Norman Macleod, Kt., C.J.
1. This was a suit tiled in the Small Causes Court by the plaintiff against the proprietor of Wimbridge & Co. claiming wages which were due to him. The admitted facts are that the plaintiff received a daily wage, the amount he had earned during the month being calculated according to the days on which he worked. Sundays, therefore, and the days on which the plaintiff was absent, were not paid for, The plaintiff's evidence as shown by the record is as follows :-' We are not paid for ' Sunday'. Our wages are one rupee per day. Wages are calculated at that rate, though paid in lump. I am also not paid for days absent. We were asking for more pay. Defendant declined and I left. Some others also left.' Then the correspondence was put in which throws no light on the present question, except that in it the plaintiff claimed that he was a daily labourer, and at the end of the defendant's letter of the 3rd of July appear the following words : ' The story of 1 daily workmen' shows more of the legal touch than a statement of the fact.'' There was no suggestion then, when in the correspondence the plaintiff claimed that he was a daily labourer, that he was a monthly servant.
2. Then the defendant was called and said: 'I say plaintiff is a monthly servant. Plaintiff is not paid for Sundays and for absent days. The pay is paid once a month on that calculation.'
3. The record shows that the defendant closed his case, and the finding was ' I find that the plaintiff is not a monthly servant and is entitled to his earned wages for twenty-six days. Decree for plaintiff for Rs. 26 and costs.'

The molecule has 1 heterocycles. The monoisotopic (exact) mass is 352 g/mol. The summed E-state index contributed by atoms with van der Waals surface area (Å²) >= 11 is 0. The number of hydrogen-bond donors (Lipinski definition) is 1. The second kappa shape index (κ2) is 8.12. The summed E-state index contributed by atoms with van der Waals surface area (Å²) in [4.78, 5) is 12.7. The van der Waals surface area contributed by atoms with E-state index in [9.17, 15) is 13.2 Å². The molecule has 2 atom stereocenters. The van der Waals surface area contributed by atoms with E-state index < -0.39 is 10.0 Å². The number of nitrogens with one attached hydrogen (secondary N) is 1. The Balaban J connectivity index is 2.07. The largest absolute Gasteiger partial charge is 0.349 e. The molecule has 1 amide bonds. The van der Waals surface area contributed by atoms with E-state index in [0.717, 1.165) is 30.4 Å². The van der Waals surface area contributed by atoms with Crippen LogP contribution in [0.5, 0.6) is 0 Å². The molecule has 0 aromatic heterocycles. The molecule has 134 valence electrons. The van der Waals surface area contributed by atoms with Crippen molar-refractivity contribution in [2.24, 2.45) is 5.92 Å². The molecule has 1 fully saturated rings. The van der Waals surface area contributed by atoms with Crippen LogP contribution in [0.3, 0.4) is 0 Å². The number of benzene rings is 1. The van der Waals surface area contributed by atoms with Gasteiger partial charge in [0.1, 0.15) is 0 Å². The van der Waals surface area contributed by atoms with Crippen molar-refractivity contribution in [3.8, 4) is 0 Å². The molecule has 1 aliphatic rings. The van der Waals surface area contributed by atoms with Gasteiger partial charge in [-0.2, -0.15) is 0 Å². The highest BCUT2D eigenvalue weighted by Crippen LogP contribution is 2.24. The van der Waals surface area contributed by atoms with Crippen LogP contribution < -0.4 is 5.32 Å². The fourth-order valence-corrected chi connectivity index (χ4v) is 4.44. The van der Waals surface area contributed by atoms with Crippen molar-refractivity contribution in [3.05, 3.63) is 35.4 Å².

4. An application was made to the Full Court. The judgment of the Full Court was as follows:-' We think this plaintiff was a monthly servant. He admits he stayed away of his own accord. Suit dismissed.'
5. On the evidence recorded in the trial Court, it is perfectly that there was no contract that the plaintiff should only be paid for the work done by him if he completed 8 month's service. The contract was that the plaintiff should earn a rupee for every day on which he worked. The fact that he was not paid at the end of each day, but that at the end of each month a calculation was made of the days on which he had worked and the amount due for those days, does not make the contract one of monthly service. We have no indication on the record why the Full Court came to the conclusion that the plaintiff was a monthly servant. From the arguments addressed to us it would appear as if the Full Court had accepted certain statements made at the Bar as evidence, and had accordingly differed from the decision arrived at in the trial Court.